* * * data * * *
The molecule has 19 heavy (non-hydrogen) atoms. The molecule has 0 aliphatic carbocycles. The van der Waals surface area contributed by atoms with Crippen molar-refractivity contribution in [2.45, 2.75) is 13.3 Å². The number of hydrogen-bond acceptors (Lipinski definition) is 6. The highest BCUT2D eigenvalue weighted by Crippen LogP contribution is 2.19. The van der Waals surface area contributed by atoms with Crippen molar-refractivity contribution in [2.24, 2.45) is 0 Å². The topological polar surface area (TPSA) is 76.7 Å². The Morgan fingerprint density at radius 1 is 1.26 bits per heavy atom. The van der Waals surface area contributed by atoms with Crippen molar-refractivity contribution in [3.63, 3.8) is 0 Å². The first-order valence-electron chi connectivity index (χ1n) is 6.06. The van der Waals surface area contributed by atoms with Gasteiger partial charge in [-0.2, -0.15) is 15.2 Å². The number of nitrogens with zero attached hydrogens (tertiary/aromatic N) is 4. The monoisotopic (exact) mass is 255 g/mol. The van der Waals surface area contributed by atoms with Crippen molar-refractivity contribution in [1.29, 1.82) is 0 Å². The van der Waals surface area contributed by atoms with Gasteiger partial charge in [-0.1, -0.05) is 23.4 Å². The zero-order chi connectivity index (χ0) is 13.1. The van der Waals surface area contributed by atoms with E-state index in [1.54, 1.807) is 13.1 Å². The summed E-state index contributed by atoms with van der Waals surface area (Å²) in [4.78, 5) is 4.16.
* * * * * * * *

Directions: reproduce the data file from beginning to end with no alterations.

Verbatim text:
The molecule has 19 heavy (non-hydrogen) atoms. The molecule has 0 aliphatic carbocycles. The van der Waals surface area contributed by atoms with Crippen molar-refractivity contribution in [2.45, 2.75) is 13.3 Å². The number of hydrogen-bond acceptors (Lipinski definition) is 6. The highest BCUT2D eigenvalue weighted by Crippen LogP contribution is 2.19. The van der Waals surface area contributed by atoms with Crippen molar-refractivity contribution in [2.24, 2.45) is 0 Å². The topological polar surface area (TPSA) is 76.7 Å². The Morgan fingerprint density at radius 1 is 1.26 bits per heavy atom. The van der Waals surface area contributed by atoms with Crippen molar-refractivity contribution in [3.63, 3.8) is 0 Å². The first-order valence-electron chi connectivity index (χ1n) is 6.06. The van der Waals surface area contributed by atoms with Gasteiger partial charge in [-0.2, -0.15) is 15.2 Å². The number of nitrogens with zero attached hydrogens (tertiary/aromatic N) is 4. The monoisotopic (exact) mass is 255 g/mol. The van der Waals surface area contributed by atoms with Crippen molar-refractivity contribution in [1.29, 1.82) is 0 Å². The van der Waals surface area contributed by atoms with Gasteiger partial charge in [-0.1, -0.05) is 23.4 Å². The zero-order chi connectivity index (χ0) is 13.1. The van der Waals surface area contributed by atoms with E-state index in [1.54, 1.807) is 13.1 Å². The summed E-state index contributed by atoms with van der Waals surface area (Å²) in [4.78, 5) is 4.16.